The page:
Low intensity grazing by wild and semi-wild herbivores delivers a wide range of benefits to people and nature. The fourth in our ongoing series of impact stories takes a look at how rewilding has enhanced such grazing within European landscapes over the last decade.
Natural grazing is a critical process in many European ecosystems. The European Rewilding Network is playing a key role amplifying its use and impact.
A herd of 20 Tauros has just been released in the Velebit Mountains rewilding area in Croatia. Complementing the 20 Tauros already released in August, the animals will help to restore a more natural landscape which better supports wild nature and nature-based tourism.
A herd of 20 Tauros has just been released in the Velebit Mountains rewilding area in Croatia. The animals will create a wilder grassland environment and continue the Tauros Programme’s genetic refinement process.
The three-year, pan-European project will evaluate the benefits of various land management models involving domesticated and wild/semi-wild herbivores. It will hopefully lead to more supportive EU policy and legislation.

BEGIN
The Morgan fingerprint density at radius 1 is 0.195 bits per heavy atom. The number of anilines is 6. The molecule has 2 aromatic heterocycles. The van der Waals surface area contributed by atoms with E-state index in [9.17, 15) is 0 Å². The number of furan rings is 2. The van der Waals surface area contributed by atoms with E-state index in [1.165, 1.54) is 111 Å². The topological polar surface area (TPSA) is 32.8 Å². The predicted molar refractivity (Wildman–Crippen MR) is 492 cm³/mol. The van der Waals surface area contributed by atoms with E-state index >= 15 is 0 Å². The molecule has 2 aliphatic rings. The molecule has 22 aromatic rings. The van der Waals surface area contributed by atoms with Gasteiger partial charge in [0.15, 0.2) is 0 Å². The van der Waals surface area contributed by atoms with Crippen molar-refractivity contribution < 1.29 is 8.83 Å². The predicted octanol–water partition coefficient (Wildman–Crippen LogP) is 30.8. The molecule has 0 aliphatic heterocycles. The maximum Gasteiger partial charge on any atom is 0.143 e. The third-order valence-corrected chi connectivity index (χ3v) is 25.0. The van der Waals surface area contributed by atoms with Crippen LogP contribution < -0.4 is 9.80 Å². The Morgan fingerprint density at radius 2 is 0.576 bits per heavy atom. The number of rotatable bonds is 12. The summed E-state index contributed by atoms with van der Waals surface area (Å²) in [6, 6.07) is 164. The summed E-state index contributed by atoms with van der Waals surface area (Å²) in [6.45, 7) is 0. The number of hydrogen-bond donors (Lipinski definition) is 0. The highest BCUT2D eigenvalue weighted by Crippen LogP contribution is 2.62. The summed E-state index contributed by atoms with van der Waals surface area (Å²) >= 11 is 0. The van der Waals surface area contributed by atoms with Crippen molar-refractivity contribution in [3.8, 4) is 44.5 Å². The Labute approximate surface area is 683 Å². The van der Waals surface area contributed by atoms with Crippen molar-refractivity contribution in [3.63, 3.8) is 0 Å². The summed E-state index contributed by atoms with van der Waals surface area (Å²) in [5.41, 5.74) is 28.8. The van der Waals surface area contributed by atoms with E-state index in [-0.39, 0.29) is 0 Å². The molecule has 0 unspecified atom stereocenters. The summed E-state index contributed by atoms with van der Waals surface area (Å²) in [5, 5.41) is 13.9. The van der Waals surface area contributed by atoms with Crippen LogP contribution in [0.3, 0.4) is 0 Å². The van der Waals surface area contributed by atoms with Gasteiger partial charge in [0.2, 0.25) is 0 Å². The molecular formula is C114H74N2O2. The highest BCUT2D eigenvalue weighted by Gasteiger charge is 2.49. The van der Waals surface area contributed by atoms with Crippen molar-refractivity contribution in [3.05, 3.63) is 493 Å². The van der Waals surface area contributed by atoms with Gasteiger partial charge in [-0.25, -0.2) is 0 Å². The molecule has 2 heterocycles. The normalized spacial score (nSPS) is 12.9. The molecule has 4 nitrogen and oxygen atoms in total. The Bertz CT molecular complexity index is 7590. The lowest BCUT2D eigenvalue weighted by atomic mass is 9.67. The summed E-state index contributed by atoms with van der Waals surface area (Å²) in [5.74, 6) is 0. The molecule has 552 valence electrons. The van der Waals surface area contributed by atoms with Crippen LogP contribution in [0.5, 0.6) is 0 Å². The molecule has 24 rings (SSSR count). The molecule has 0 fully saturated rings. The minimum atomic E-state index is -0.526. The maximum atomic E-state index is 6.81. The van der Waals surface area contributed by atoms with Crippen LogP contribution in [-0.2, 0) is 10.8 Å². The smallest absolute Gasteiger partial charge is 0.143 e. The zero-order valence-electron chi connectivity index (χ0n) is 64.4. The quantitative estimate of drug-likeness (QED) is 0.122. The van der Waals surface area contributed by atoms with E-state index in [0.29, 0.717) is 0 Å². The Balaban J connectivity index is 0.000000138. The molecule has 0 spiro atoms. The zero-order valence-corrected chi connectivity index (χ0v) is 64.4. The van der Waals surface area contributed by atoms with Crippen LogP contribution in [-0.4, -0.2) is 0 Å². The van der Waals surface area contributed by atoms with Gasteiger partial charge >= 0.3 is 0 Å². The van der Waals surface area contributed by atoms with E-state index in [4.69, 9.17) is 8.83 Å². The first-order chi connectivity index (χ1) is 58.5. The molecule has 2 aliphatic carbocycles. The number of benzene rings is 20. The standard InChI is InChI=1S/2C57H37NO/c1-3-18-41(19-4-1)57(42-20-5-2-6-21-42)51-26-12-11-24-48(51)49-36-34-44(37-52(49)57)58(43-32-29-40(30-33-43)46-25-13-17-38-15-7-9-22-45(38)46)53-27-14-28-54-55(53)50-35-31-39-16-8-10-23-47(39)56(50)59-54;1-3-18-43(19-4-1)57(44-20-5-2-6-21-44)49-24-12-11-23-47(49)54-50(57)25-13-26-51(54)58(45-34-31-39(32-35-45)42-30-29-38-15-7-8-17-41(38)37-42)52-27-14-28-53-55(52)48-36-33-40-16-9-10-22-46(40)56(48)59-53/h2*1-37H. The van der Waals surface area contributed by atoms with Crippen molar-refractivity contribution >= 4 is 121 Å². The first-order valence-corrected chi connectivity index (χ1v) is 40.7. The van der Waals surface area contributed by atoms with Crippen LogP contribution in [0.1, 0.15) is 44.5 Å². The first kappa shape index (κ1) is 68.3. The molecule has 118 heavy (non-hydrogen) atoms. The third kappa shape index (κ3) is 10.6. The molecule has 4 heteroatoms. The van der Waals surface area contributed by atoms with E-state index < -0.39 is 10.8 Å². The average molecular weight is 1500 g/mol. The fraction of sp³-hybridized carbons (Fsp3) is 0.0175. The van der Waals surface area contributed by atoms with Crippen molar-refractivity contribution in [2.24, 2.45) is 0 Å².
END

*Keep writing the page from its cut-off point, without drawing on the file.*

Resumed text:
Cooperation between a member of the European Rewilding Network (the Auerrind Project) and partner of Rewilding Europe (the Taurus Foundation) saw eight Tauros translocated between the Netherlands and Germany in August. A significant milestone in the development of the Auerrind Project, the translocation will help with the back-breeding of aurochs.
Golden jackal numbers are now increasing in the Danube Delta. Rewilding Europe has undertaken a preliminary local study to examine jackal behaviour and gauge people’s attitudes towards this resilient carnivore.
“The Aurochs – Born to be Wild”, a unique book about the comeback of this European icon was officially launched today, October 6 at a special event during WILD 10, the World Wilderness Congress in Salamanca, Spain, organised together with the Taurus Foundation and CoalitionWILD.